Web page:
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Growth Tiers

Growth Tiers: Maryland’s Sustainable Growth and Agricultural Preservation Act
What are Growth Tiers?

The Sustainable Growth and Agricultural Preservation Act of 2012, Senate Bill 236 (a.k.a. Septic Bill), was passed by the Maryland General Assembly during its 2012 session. The Maryland Department of Planning (MDP) states in its implementation guidance document for the Act that: “The goal of the law is to limit the disproportionate impacts of large subdivisions on septic systems on our farm and forest land, streams, rivers and Chesapeake and Coastal Bays.” 

The Act applies only to residential subdivisions, not to commercial, industrial, or other non-residential subdivisions. The Act sets forth four areas, or "Tiers," with the primary goal of precluding major residential subdivisions with septic systems in the most rural Tier (Tier IV).

“Four Tiers of land use categories are created to identify where major and minor residential subdivisions may be located in a jurisdiction and what type of sewerage system will serve them” (Implementation Guidance for The Sustainable Growth and Agricultural Preservation Act of 2012, Maryland Department of Planning, August 1, 2012). 

In brief, the Act defines and describes the characteristics of the Growth Tiers:

  • Tier I: Areas already served by public sewerage systems and mapped as a locally designated growth area, or is  or a municipality that is a Priority Funding Area served by public sewerage systems. In Tier I, a residential subdivision plat may not be approved unless all lots are to be served by public sewer.
  • Tier II: Areas proposed to be served by public sewerage systems or mapped as locally designated growth areas.
  • Tier III: Areas planned and zoned for large lot or rural development. They are not planned for sewerage service and are not dominated by agricultural or forest land. They are also not planned or zoned for land, agricultural, or resource protection, preservation, or conservation.
  • Tier IV: Areas not planned for sewerage service and which are planned or zoned for land, agricultural, or resource protection, preservation or conservation; areas dominated by agricultural lands, forest lands or other natural areas; Rural Legacy Areas, Priority Preservation Areas or areas subject to covenants, restrictions, conditions or conservation easements for the benefit of, or held by a state agency or a local jurisdiction for the purpose of conserving natural resources or agricultural land .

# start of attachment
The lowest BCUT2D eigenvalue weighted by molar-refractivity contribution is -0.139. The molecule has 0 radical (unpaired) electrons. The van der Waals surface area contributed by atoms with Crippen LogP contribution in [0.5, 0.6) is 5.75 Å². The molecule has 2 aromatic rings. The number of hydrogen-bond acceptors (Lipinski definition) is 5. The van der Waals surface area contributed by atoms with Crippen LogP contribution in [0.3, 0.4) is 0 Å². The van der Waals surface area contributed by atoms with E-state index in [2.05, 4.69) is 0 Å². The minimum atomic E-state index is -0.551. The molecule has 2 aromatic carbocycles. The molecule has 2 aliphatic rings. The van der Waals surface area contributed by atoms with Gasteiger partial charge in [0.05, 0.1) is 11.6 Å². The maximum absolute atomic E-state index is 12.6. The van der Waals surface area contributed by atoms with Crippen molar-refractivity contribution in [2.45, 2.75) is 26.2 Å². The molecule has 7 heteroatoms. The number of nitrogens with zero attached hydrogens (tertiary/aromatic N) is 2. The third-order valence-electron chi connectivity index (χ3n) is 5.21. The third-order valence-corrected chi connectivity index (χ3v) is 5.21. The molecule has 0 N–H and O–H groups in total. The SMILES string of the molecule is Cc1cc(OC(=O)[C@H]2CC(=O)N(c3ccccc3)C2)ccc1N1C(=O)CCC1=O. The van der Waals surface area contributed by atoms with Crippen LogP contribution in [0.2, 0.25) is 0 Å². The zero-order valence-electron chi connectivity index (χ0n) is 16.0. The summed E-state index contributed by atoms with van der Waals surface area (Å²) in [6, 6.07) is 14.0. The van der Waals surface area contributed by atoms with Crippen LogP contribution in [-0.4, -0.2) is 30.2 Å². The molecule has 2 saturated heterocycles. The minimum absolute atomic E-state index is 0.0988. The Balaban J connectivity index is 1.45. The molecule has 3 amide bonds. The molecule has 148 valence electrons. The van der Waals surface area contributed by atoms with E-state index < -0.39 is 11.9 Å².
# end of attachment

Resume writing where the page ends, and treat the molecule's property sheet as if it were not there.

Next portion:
A residential major subdivision in a Tier III area may not be approved unless the local jurisdiction's planning commission has reviewed and recommended approval of the major subdivision in the Tier III area. Before recommending approval of a proposed major subdivision in a Tier III area, the planning commission shall hold at least one public hearing.

In a Tier IV area, only minor subdivisions are permitted. No residential major subdivisions are permitted in Tier IV.

Until a local jurisdiction adopts Growth Tiers, the local jurisdiction cannot approve the creation of residential major subdivisions  which are not served by public sewer.  The County can, however, approve major subdivisions served by public sewer and minor subdivisions served by public sewer or private systems.


Zoning Ordinance Changes Resulting from the Act

On December 4, 2012, the Board of County Commissioners approved amendments to the definition of major and minor subdivisions. Minor subdivisions, which are reviewed by staff, are now defined as the creation of seven (7) or fewer lots. Major subdivisions, which are reviewed by the Planning Commission, create eight (8) or more lots. The number of lots is counted from October 1, 2012. There were no changes to density standards.

Growth Tier Mapping in Calvert

On January 29, 2013, the Board of County Commissioners held a joint public hearing with the Calvert County Planning Commission to consider adoption of a Growth Tier Map. The map proposed in 2013 was not adopted.
Link to Growth Tier map proposed January 29, 2013 (updated May 28, 2014 to show County Tiers only, not municipal Tiers).

The updated draft Growth Map (dated May 10, 2016) is under consideration by the Calvert County Planning Commission and Board of County Commissioners. Staff memorandum to the Planning Commission regarding the proposed adoption is available online.

The Board of County Commissioners will hold a work session on the proposed adoption of the Growth Tiers on May 24, 2016, in the Commissioners’ Hearing Room in the Courthouse, 175 Main Street, Prince Frederick. Check the Commissioners’ agenda to confirm the time. Watch the meeting online (live or recorded).


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